abstractNote = {Hematogenous osteomyelitis is usually diagnosed by an abnormal technetium Tc 99m diphosphonate bone scan in symptomatic patients who have positive blood cultures. False-normal 99mTc bone scans have been described recently in neonates with biopsy-proved osteomyelitis. This phenomenon seems to be extremely rare in adults. Two elderly patients with hematogenous vertebral osteomyelitis had normal technetium Tc 99m diphosphonate bone scans when first evaluated. In both cases the bone scans became abnormal four to six weeks after onset of symptoms and two to four weeks after the initial normal results of the study. When suggested by the clinical picture, hematogenous osteomyelitis cannot be ruled out by a normal 99mTc bone scan at any age. Gallium scan, computed tomographic scan, or bone biopsy can be helpful in such cases.},
doi = {10.1001/archinte.147.11.2024},
journal = {Arch. Intern. Med.; (United States)},
number = ,
volume = 147:11,
place = {United States},
year = {Sun Nov 01 00:00:00 EST 1987},
month = {Sun Nov 01 00:00:00 EST 1987}
}
  • In osteomyelitis, bone-scan findings precede the appearance of bone changes on radiographs. In cases where focal ischemia occurs, the earliest scan finding may be a cold area that later becomes hot as active periostitis develops.
  • Technetium-99m bone scanning reveals a spectrum of findings in the diagnosis of acute hematogenous osteomyelitis. Both cold and hot abnormalities are found. Gallium-67 citrate imaging is recommended when /sup 99m/Tc phosphate scans are inconclusive.
  • Twenty-one neonates suspected of having acute osteomyelitis were studied by technetium-99m phosphate radiopharmaceuticals. Of the ten infants subsequently proven to have osteomyelitis involving 20 sites in all, only six sites (31.5%) were abnormal by bone imaging. Fifty-eight percent were normal and 10.5% equivocal. These poor results are contrary to the high accuracy rate achieved in slightly older infants; they negate the ability of the bone scan to diagnose neonatal osteomyelitis.
  • Hematogenous pyogenic vertebral osteomyelitis (HPVO) continues to be a diagnostic problem for clinicians due to nonspecific presentation of the disease (1,2). We reviewed our experience of the last 10 years to determine the diagnostic usefulness of radionuclide bone studies in this disease. We found 15 patients whose primary diagnosis was HPVO. Of the 15 patients, 12 had (99mTc)MDP bone scans which were all positive. Five of the 12 patients had positive (/sup 67/Ga)citrate scans and one patient with chronic active HPVO had negative /sup 67/Ga and (/sup 111/In)WBC bone images. At the same time, three patients' spine x-rays and onemore » patient's CT scan of the vertebra were normal. Additionally, in three patients spine x-rays were interpreted as consistent with degenerative joint disease that contributed to the delay of the diagnosis. We conclude that when HPVO is suspected an abnormal (99mTc)MDP bone image increases the probability of the disease, even if the x-rays and CT scans of the spine are normal. An abnormal /sup 67/Ga image following an abnormal 99mTc bone image increases the specificity of the diagnosis. Normal (99mTc)MDP and (/sup 67/Ga)citrate bone images of the vertebra virtually exclude the diagnosis of HPVO.« less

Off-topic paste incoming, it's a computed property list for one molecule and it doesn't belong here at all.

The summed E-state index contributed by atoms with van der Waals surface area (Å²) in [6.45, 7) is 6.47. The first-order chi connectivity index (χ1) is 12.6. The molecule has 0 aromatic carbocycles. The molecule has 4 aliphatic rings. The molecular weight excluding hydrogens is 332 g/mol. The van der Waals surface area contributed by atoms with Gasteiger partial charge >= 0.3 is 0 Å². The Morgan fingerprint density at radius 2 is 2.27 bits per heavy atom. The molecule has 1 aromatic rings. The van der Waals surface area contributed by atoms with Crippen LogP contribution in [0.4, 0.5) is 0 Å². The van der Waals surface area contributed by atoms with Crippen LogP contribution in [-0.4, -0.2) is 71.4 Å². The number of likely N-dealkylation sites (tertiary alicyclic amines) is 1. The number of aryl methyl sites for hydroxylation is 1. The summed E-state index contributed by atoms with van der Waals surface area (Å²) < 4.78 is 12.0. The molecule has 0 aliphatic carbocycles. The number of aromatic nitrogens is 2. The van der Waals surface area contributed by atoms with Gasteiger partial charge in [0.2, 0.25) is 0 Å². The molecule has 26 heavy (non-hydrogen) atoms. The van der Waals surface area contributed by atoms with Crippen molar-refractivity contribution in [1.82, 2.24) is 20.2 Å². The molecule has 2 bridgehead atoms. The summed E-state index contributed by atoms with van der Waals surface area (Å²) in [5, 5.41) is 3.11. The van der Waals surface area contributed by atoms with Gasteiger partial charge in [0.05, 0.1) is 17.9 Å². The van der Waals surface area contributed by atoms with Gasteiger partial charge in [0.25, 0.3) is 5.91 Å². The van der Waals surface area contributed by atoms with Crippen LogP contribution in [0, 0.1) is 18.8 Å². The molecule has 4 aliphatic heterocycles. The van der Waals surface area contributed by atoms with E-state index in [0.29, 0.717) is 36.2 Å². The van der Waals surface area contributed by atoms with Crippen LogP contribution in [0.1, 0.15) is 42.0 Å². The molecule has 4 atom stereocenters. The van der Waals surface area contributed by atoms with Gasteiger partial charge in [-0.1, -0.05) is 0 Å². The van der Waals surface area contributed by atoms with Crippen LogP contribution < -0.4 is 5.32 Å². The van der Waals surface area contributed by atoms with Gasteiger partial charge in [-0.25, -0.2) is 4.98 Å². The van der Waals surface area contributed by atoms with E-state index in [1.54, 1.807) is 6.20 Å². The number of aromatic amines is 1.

• A case of occult pelvic osteomyelitis is presented. The involved portions of the left pubis and left ischium presented as cold areas on the original bone scan with /sup 99m/Tc-diphosphonate. The presumed mechanism for this unusual finding in osteomyelitis is compression of the microcirculation to bone by subperiosteal and intraosseous pus.